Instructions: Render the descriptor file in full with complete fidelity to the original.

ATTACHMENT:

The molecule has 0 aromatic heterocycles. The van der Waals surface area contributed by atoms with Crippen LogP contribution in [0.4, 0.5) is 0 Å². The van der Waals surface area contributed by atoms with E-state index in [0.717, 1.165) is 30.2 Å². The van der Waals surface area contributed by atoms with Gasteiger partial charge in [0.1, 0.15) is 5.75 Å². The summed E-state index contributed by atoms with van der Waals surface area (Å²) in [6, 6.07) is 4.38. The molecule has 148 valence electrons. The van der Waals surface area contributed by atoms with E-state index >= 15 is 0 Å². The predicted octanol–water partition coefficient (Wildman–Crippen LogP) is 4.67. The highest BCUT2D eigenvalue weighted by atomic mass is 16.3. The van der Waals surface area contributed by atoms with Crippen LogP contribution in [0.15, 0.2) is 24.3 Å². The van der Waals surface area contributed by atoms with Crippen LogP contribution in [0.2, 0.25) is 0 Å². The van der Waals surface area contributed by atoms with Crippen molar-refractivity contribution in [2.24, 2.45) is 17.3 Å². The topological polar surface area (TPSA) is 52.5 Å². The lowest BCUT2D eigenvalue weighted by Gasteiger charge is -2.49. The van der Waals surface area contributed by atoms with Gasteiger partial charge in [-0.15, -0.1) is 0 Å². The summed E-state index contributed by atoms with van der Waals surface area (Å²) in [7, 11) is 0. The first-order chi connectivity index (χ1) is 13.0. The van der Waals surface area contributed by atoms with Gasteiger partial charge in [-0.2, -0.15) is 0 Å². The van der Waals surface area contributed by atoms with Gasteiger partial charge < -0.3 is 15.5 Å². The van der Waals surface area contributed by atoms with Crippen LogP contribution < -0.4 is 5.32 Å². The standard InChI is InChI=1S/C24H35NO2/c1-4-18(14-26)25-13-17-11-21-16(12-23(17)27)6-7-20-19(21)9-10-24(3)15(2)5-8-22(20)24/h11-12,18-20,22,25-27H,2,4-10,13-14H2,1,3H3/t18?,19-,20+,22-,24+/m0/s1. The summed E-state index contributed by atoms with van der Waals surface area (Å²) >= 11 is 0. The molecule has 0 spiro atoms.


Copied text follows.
The molecule has 0 aromatic heterocycles. The van der Waals surface area contributed by atoms with Crippen LogP contribution in [0.4, 0.5) is 0 Å². The van der Waals surface area contributed by atoms with E-state index in [0.717, 1.165) is 30.2 Å². The van der Waals surface area contributed by atoms with Gasteiger partial charge in [0.1, 0.15) is 5.75 Å². The summed E-state index contributed by atoms with van der Waals surface area (Å²) in [6, 6.07) is 4.38. The molecule has 148 valence electrons. The van der Waals surface area contributed by atoms with E-state index >= 15 is 0 Å². The predicted octanol–water partition coefficient (Wildman–Crippen LogP) is 4.67. The highest BCUT2D eigenvalue weighted by atomic mass is 16.3. The van der Waals surface area contributed by atoms with Crippen LogP contribution in [0.15, 0.2) is 24.3 Å². The van der Waals surface area contributed by atoms with Crippen LogP contribution in [0.2, 0.25) is 0 Å². The van der Waals surface area contributed by atoms with Crippen molar-refractivity contribution in [2.24, 2.45) is 17.3 Å². The topological polar surface area (TPSA) is 52.5 Å². The lowest BCUT2D eigenvalue weighted by Gasteiger charge is -2.49. The van der Waals surface area contributed by atoms with Gasteiger partial charge in [-0.15, -0.1) is 0 Å². The summed E-state index contributed by atoms with van der Waals surface area (Å²) in [7, 11) is 0. The first-order chi connectivity index (χ1) is 13.0. The van der Waals surface area contributed by atoms with Gasteiger partial charge in [-0.2, -0.15) is 0 Å². The van der Waals surface area contributed by atoms with Gasteiger partial charge < -0.3 is 15.5 Å². The van der Waals surface area contributed by atoms with Crippen LogP contribution < -0.4 is 5.32 Å². The standard InChI is InChI=1S/C24H35NO2/c1-4-18(14-26)25-13-17-11-21-16(12-23(17)27)6-7-20-19(21)9-10-24(3)15(2)5-8-22(20)24/h11-12,18-20,22,25-27H,2,4-10,13-14H2,1,3H3/t18?,19-,20+,22-,24+/m0/s1. The summed E-state index contributed by atoms with van der Waals surface area (Å²) >= 11 is 0. The molecule has 0 spiro atoms.